Peralta downplays team's 'dead arm' concerns

Right-hander's velocity down in loss vs. Indians

Peralta downplays team's 'dead arm' concerns

CLEVELAND -- Surrounded by concern in the clubhouse in the wake his 2 2/3 innings of diminished velocity, big Brewers right-hander Wily Peralta said the same thing many different ways.

"I feel fine," Peralta said after Tuesday's 11-6 loss to the Indians. "There's nothing wrong. I'm not hurt or nothing. I feel fine."

For good measure, he added later: "I feel 100 percent. I feel great."

He did not look great, which is why manager Craig Counsell and head athletic trainer Dan Wright visited the mound in the second inning, and why they will continue to monitor Peralta very closely in the days ahead. The 26-year-old was a 17-game winner last season and Milwaukee's most valuable pitcher, and he is arbitration-eligible in the coming winter.

So when he was pitching at 89-91 mph against the Indians, it raised eyebrows. Peralta's average fastball velocity entering the game was 94.5 mph, and he touches 97-98.

On Tuesday, the issue was so evident that that home-plate umpire Tim Timmons made a comment to Brewers catcher Jonathan Lucroy.

"My thought process is that [it is] maybe, possibly, a dead arm," pitching coach Rick Kranitz said. "If he feels fine and the ball's not coming out, that was my first thought, that after his rehab [from an oblique injury that forced Peralta to the disabled list for two months from late May to late July] that's what it is. He's saying he's fine. But certainly, there wasn't much there."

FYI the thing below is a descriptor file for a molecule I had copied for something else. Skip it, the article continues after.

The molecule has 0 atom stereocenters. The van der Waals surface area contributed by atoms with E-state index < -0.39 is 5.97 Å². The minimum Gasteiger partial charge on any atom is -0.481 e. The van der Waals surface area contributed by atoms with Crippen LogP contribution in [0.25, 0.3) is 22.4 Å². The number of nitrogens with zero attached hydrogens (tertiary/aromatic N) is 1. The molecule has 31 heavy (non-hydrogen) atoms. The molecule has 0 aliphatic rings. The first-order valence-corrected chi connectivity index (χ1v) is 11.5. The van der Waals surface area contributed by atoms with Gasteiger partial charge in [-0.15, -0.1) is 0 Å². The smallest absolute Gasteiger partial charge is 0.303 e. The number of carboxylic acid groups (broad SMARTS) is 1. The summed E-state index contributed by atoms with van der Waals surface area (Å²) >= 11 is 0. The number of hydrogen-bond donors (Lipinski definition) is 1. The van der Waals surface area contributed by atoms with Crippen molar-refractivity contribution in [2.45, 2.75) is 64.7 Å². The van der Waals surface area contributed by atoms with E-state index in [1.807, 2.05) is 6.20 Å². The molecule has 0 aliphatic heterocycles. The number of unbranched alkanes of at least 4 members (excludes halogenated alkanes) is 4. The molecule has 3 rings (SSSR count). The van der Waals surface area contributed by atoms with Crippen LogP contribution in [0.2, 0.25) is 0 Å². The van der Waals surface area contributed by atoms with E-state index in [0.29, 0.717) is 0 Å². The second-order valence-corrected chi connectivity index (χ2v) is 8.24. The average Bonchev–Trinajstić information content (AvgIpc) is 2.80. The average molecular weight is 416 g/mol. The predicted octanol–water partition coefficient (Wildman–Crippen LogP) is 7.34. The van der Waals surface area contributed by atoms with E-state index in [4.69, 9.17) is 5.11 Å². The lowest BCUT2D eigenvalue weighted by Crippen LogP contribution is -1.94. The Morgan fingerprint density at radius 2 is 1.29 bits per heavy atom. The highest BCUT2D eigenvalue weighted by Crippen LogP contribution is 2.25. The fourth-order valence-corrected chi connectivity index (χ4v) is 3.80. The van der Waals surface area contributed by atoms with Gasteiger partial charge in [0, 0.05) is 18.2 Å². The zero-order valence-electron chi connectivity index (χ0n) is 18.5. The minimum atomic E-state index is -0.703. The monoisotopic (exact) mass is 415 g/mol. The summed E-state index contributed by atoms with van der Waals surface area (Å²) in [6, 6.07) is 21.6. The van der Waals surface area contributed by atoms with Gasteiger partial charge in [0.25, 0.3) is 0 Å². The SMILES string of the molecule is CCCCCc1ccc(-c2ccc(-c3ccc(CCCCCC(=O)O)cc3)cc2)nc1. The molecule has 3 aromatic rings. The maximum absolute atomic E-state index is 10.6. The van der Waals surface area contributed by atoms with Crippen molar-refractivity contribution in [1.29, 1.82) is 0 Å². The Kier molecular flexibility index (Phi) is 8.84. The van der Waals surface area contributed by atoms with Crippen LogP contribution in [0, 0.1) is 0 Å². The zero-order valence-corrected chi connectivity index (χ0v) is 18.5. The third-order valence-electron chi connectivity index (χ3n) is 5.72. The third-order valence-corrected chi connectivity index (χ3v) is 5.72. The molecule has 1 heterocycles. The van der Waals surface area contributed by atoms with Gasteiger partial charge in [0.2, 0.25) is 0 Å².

The Indians took advantage, scoring twice in each of the first two innings and mounting a threat in the third that prompted Counsell to go to the bullpen.

"We'll try to get to the bottom of it, but he's fine," Counsell said. "Certainly, it's not the same guy. He was 89-90 a lot of the night. So it's concerning. We'll try to figure out what's going on."

If it is indeed merely a case of "dead arm," what is the prescription?

"You've got to throw through it," Kranitz said. "If he's fine, he's fine. You just have to pitch. You have to go back out there and go, and he needs to go back out there and pitch and be who he is. That's throwing 94-97, 98. That's the guy he needs to be."

"I've never seen him like that -- just coming out throwing 89," Lucroy said. "Hopefully he's OK and he can get his velocity back up. We're going to need him."

Peralta had Tommy John surgery on his elbow as a Minor Leaguer in 2007, but had never been on the Major League DL before this season.

"I felt good. I don't really worry about velocity," he said. "I know my velocity is there. Today it wasn't, but I don't worry about that. … I'm just going to do my same routine that I've been doing and my next game try to have a better one. Try to give the team a chance to win. I won't do anything different because I know my velocity is going to be there."

Adam McCalvy is a reporter for MLB.com. Follow him on Twitter @AdamMcCalvy, like him on Facebook and listen to his podcast. This story was not subject to the approval of Major League Baseball or its clubs.